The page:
19. “Kicks,” by Paul Revere and the Raiders. ; buy CD on Amazon.comAn anti-drug song that is also anti-utopian: “Well, you think you’re gonna find yourself a little piece of paradise / But it ain’t happened yet, so girl you better think twice.”
20. “Rock the Casbah,” by The Clash. ; buy CD on Amazon.comAfter 9/11, American radio stations were urged not to play this 1982 song, one of the biggest hits by a seminal punk band, because it was seen as too provocative. Meanwhile, British Forces Broadcasting Service (the radio station for British troops serving in Iraq) has said that this is one of its most requested tunes.
21. “Heroes,” by David Bowie. ; buy CD on Amazon.comA Cold War love song about a man and a woman divided by the Berlin Wall. No moral equivalence here: “I can remember / Standing / By the wall / And the guns / Shot above our heads / And we kissed / As though nothing could fall / And the shame / Was on the other side / Oh we can beat them / For ever and ever.”
22. “Red Barchetta,” by Rush. ; buy CD on Amazon.comIn a time of “the Motor Law,” presumably legislated by green extremists, the singer describes family reunion and the thrill of driving a fast car — an act that is his “weekly crime.”
23. “Brick,” by Ben Folds Five. ; buy CD on Amazon.comWritten from the perspective of a man who takes his young girlfriend to an abortion clinic, this song describes the emotional scars of “reproductive freedom”: “Now she’s feeling more alone / Than she ever has before. . . . As weeks went by / It showed that she was not fine.”
24. “Der Kommissar,” by After the Fire. buy CD on Amazon.comOn the misery of East German life: “Don’t turn around, uh-oh / Der Kommissar’s in town, uh-oh / He’s got the power / And you’re so weak / And your frustration / Will not let you speak.” Also a hit song for Falco, who wrote it.
25. “The Battle of Evermore,” by Led Zeppelin. ; buy CD on Amazon.comThe lyrics are straight out of Robert Plant’s Middle Earth period — there are lines about “ring wraiths” and “magic runes” — but for a song released in 1971, it’s hard to miss the Cold War metaphor: “The tyrant’s face is red.”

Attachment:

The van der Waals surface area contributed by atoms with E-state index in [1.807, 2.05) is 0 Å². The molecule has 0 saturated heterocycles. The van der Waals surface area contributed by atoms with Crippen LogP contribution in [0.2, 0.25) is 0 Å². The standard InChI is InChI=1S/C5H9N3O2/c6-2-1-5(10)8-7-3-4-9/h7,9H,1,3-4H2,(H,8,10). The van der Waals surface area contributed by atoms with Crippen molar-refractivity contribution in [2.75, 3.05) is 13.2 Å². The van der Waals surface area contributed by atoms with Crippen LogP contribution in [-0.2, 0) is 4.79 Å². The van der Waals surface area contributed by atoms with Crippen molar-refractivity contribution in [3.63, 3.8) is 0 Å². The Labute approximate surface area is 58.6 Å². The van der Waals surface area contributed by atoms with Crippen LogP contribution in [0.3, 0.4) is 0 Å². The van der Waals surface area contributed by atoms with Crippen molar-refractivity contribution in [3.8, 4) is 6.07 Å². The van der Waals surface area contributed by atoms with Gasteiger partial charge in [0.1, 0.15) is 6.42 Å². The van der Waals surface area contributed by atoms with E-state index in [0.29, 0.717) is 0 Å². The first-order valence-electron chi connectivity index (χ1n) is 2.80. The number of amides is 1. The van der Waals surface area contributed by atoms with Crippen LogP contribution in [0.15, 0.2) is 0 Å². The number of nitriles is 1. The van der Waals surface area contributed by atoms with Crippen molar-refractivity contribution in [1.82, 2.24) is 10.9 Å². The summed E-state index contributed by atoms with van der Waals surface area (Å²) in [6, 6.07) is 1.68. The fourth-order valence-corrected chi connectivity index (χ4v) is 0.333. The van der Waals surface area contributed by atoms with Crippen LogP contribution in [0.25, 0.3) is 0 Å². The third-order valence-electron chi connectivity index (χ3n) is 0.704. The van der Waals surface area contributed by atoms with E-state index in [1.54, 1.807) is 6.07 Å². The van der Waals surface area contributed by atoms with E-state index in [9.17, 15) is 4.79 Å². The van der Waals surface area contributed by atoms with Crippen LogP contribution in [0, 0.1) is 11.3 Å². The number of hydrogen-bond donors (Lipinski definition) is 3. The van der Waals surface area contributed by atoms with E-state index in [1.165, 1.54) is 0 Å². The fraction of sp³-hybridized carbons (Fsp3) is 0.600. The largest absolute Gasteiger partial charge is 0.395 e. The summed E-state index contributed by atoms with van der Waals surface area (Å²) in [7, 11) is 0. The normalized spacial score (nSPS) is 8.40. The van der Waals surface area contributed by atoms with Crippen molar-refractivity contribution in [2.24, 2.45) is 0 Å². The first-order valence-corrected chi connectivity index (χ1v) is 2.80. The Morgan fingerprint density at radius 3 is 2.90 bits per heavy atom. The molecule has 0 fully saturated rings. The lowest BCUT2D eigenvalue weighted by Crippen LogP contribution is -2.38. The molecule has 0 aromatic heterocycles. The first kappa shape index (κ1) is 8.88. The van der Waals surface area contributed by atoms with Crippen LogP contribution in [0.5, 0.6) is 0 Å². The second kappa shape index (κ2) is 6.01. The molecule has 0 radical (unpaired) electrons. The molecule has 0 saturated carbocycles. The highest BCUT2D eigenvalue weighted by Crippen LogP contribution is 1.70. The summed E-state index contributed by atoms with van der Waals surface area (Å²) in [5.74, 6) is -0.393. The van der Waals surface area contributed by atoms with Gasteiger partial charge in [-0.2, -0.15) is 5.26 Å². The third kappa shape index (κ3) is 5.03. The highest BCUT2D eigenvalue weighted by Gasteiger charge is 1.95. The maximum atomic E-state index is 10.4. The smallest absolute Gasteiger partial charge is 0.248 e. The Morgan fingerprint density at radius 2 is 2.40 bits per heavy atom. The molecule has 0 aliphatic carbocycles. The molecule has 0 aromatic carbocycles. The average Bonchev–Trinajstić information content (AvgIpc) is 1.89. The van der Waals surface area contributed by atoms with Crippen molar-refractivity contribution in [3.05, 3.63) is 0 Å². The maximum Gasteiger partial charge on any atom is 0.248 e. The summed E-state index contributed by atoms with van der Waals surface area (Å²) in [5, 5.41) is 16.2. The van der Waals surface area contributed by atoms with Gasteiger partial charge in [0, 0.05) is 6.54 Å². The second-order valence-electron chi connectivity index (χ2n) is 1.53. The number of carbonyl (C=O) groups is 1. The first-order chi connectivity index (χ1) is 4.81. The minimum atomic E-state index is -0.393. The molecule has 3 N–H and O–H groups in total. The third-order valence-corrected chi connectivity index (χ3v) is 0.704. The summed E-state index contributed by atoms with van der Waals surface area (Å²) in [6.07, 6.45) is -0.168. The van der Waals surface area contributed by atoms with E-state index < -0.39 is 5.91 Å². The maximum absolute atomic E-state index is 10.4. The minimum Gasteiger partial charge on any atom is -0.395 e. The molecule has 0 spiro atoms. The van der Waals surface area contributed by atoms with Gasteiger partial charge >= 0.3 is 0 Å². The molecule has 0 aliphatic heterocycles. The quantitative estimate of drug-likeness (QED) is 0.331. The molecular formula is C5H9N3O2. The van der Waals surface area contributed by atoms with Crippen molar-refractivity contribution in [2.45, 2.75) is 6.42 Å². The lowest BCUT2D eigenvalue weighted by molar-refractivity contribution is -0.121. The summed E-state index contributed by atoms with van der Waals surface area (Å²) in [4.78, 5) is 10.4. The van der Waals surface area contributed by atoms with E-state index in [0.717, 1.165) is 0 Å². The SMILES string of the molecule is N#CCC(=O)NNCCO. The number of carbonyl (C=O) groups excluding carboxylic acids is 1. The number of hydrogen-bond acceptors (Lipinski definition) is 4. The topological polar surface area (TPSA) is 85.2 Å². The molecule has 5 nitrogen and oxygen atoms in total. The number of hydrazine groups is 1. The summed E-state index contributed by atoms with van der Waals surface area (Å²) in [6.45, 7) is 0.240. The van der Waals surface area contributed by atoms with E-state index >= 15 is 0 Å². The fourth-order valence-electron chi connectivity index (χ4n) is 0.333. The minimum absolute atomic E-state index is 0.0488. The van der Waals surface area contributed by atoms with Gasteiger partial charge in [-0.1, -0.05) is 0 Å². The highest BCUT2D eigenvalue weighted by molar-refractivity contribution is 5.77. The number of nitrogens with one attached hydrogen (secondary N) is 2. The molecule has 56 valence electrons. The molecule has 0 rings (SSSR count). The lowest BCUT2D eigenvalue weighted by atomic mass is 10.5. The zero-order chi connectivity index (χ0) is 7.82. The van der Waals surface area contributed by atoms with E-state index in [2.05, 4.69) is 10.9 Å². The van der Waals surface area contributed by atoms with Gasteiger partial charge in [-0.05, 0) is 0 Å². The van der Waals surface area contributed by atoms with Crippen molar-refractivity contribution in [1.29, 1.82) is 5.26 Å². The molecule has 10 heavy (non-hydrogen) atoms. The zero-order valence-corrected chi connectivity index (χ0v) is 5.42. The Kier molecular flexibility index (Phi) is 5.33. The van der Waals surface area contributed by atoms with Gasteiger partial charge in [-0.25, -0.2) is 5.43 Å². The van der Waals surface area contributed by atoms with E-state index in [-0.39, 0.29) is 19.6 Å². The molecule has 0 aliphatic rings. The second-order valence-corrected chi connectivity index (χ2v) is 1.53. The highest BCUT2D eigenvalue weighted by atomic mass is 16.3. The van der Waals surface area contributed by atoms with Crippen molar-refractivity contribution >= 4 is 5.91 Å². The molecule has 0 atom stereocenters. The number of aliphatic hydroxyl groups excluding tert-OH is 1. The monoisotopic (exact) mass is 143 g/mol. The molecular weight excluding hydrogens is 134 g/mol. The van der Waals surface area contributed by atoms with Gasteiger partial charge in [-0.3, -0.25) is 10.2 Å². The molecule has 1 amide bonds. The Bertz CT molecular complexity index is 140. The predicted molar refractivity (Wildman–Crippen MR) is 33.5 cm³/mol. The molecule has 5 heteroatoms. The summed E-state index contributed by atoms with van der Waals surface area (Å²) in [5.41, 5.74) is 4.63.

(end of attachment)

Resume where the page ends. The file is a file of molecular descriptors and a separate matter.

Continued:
26. “Capitalism,” by Oingo Boingo. ; buy CD on Amazon.com“There’s nothing wrong with Capitalism / There’s nothing wrong with free enterprise. . . . You’re just a middle class, socialist brat / From a suburban family and you never really had to work.”
27. “Obvious Song,” by Joe Jackson. buy CD on Amazon.comFor property rights and economic development, and against liberal hypocrisy: “There was a man in the jungle / Trying to make ends meet / Found himself one day with an axe in his hand / When a voice said ‘Buddy can you spare that tree / We gotta save the world — starting with your land’ / It was a rock ’n’ roll millionaire from the USA / Doing three to the gallon in a big white car / And he sang and he sang ’til he polluted the air / And he blew a lot of smoke from a Cuban cigar.”
28. “Janie’s Got a Gun,” by Aerosmith. ; buy CD on Amazon.comHow the right to bear arms can protect women from sexual predators: “What did her daddy do? / It’s Janie’s last I.O.U. / She had to take him down easy / And put a bullet in his brain / She said ’cause nobody believes me / The man was such a sleaze / He ain’t never gonna be the same.”
29. “Rime of the Ancient Mariner,” by Iron Maiden. ; buy CD on Amazon.comA heavy-metal classic inspired by a literary classic. How many other rock songs quote directly from Samuel Taylor Coleridge?
30. “You Can’t Be Too Strong,” by Graham Parker. ; buy CD on Amazon.comAlthough it’s not explicitly pro-life, this tune describes the horror of abortion with bracing honesty: “Did they tear it out with talons of steel, and give you a shot so that you wouldn’t feel?”
31. “Small Town,” by John Mellencamp. ; buy CD on Amazon.comA Burkean rocker: “No, I cannot forget where it is that I come from / I cannot forget the people who love me.”
32. “Keep Your Hands to Yourself,” by The Georgia Satellites. ; buy CD on Amazon.comAn outstanding vocal performance, with lyrics that affirm old-time sexual mores: “She said no huggy, no kissy until I get a wedding vow.”